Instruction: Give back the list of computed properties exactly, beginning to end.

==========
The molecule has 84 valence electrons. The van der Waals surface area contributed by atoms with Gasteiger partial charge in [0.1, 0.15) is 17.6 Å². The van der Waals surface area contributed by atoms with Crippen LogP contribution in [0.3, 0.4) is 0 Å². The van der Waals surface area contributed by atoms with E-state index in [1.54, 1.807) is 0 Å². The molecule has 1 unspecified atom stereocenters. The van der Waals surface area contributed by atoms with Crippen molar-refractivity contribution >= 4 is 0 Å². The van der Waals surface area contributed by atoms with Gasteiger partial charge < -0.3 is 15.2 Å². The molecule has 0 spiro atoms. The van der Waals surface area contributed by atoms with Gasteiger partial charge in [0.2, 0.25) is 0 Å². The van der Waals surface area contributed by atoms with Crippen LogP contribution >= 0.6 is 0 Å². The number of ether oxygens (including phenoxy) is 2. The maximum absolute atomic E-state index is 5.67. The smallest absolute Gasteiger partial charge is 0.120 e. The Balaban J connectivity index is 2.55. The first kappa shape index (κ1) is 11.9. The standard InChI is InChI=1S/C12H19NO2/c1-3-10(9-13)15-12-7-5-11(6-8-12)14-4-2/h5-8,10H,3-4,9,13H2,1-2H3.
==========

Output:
The molecule has 84 valence electrons. The van der Waals surface area contributed by atoms with Gasteiger partial charge in [0.1, 0.15) is 17.6 Å². The van der Waals surface area contributed by atoms with Crippen LogP contribution in [0.3, 0.4) is 0 Å². The van der Waals surface area contributed by atoms with E-state index in [1.54, 1.807) is 0 Å². The molecule has 1 unspecified atom stereocenters. The van der Waals surface area contributed by atoms with Crippen molar-refractivity contribution >= 4 is 0 Å². The van der Waals surface area contributed by atoms with Gasteiger partial charge < -0.3 is 15.2 Å². The molecule has 0 spiro atoms. The van der Waals surface area contributed by atoms with Gasteiger partial charge in [0.2, 0.25) is 0 Å². The van der Waals surface area contributed by atoms with Crippen LogP contribution >= 0.6 is 0 Å². The number of ether oxygens (including phenoxy) is 2. The maximum absolute atomic E-state index is 5.67. The smallest absolute Gasteiger partial charge is 0.120 e. The Balaban J connectivity index is 2.55. The first kappa shape index (κ1) is 11.9. The standard InChI is InChI=1S/C12H19NO2/c1-3-10(9-13)15-12-7-5-11(6-8-12)14-4-2/h5-8,10H,3-4,9,13H2,1-2H3.